To take account of

To take account of
Account Ac*count", n. [OE. acount, account, accompt, OF. acont, fr. aconter. See {Account}, v. t., {Count}, n., 1.] 1. A reckoning; computation; calculation; enumeration; a record of some reckoning; as, the Julian account of time. [1913 Webster]

A beggarly account of empty boxes. --Shak. [1913 Webster]

2. A registry of pecuniary transactions; a written or printed statement of business dealings or debts and credits, and also of other things subjected to a reckoning or review; as, to keep one's account at the bank. [1913 Webster]

3. A statement in general of reasons, causes, grounds, etc., explanatory of some event; as, no satisfactory account has been given of these phenomena. Hence, the word is often used simply for reason, ground, consideration, motive, etc.; as, on no account, on every account, on all accounts. [1913 Webster]

4. A statement of facts or occurrences; recital of transactions; a relation or narrative; a report; a description; as, an account of a battle. ``A laudable account of the city of London.'' --Howell. [1913 Webster]

5. A statement and explanation or vindication of one's conduct with reference to judgment thereon. [1913 Webster]

Give an account of thy stewardship. --Luke xvi. 2. [1913 Webster]

6. An estimate or estimation; valuation; judgment. ``To stand high in your account.'' --Shak. [1913 Webster]

7. Importance; worth; value; advantage; profit. ``Men of account.'' --Pope. ``To turn to account.'' --Shak. [1913 Webster]

{Account current}, a running or continued account between two or more parties, or a statement of the particulars of such an account.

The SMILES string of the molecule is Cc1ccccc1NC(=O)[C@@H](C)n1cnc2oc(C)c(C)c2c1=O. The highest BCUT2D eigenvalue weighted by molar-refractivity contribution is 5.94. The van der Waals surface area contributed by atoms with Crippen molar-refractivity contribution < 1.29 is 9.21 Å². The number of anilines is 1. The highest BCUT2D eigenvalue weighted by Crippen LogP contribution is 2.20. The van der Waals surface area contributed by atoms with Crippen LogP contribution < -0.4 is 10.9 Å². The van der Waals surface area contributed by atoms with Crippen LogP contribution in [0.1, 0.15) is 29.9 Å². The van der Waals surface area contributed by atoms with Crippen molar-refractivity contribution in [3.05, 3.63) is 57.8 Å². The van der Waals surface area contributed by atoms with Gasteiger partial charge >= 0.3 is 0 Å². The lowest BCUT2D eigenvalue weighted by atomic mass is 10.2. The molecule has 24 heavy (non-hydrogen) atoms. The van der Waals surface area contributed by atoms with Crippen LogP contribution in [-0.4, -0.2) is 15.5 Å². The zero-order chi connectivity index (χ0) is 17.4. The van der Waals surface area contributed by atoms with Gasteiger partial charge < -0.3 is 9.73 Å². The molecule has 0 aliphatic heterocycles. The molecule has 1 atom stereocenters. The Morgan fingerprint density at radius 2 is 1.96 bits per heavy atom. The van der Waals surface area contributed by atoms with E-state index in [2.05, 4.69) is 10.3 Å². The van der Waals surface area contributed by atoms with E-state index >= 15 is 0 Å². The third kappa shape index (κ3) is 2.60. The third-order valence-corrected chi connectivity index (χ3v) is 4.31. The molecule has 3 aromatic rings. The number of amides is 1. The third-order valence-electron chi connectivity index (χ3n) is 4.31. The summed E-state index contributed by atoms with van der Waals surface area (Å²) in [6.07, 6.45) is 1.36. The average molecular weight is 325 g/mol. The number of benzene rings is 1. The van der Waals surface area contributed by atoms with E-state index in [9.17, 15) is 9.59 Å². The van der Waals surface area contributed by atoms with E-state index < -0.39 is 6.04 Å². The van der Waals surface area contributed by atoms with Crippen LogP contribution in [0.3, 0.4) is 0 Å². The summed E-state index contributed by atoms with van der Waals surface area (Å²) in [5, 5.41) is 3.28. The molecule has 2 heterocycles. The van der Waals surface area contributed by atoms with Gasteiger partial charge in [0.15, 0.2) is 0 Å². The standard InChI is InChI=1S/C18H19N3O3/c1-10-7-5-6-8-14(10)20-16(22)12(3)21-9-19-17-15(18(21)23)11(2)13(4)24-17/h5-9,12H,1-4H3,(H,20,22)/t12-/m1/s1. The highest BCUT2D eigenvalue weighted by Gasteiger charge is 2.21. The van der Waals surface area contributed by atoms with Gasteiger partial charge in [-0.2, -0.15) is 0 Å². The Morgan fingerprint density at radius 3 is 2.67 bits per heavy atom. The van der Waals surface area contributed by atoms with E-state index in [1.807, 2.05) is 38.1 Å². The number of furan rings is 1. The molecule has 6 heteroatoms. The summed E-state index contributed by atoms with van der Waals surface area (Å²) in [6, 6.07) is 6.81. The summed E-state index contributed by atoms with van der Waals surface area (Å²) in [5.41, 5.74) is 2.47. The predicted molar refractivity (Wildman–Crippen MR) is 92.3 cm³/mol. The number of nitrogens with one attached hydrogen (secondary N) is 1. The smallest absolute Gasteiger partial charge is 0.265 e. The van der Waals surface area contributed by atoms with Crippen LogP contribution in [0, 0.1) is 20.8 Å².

{In account with}, in a relation requiring an account to be kept.

{On account of}, for the sake of; by reason of; because of.

{On one's own account}, for one's own interest or behalf.

{To make account}, to have an opinion or expectation; to reckon. [Obs.] [1913 Webster]

This other part . . . makes account to find no slender arguments for this assertion out of those very scriptures which are commonly urged against it. --Milton. [1913 Webster]

{To make account of}, to hold in estimation; to esteem; as, he makes small account of beauty.

{To take account of}, or {to take into account}, to take into consideration; to notice. ``Of their doings, God takes no account.'' --Milton .

{A writ of account} (Law), a writ which the plaintiff brings demanding that the defendant shall render his just account, or show good cause to the contrary; -- called also an {action of account}. --Cowell. [1913 Webster]

Syn: Narrative; narration; relation; recital; description; explanation; rehearsal.

Usage: {Account}, {Narrative}, {Narration}, {Recital}. These words are applied to different modes of rehearsing a series of events. {Account} turns attention not so much to the speaker as to the fact related, and more properly applies to the report of some single event, or a group of incidents taken as whole; as, an {account} of a battle, of a shipwreck, etc. A {narrative} is a continuous story of connected incidents, such as one friend might tell to another; as, a {narrative} of the events of a siege, a {narrative} of one's life, etc. {Narration} is usually the same as {narrative}, but is sometimes used to describe the {mode} of relating events; as, his powers of {narration} are uncommonly great. {Recital} denotes a series of events drawn out into minute particulars, usually expressing something which peculiarly interests the feelings of the speaker; as, the {recital} of one's wrongs, disappointments, sufferings, etc. [1913 Webster]

The Collaborative International Dictionary of English. 2000.

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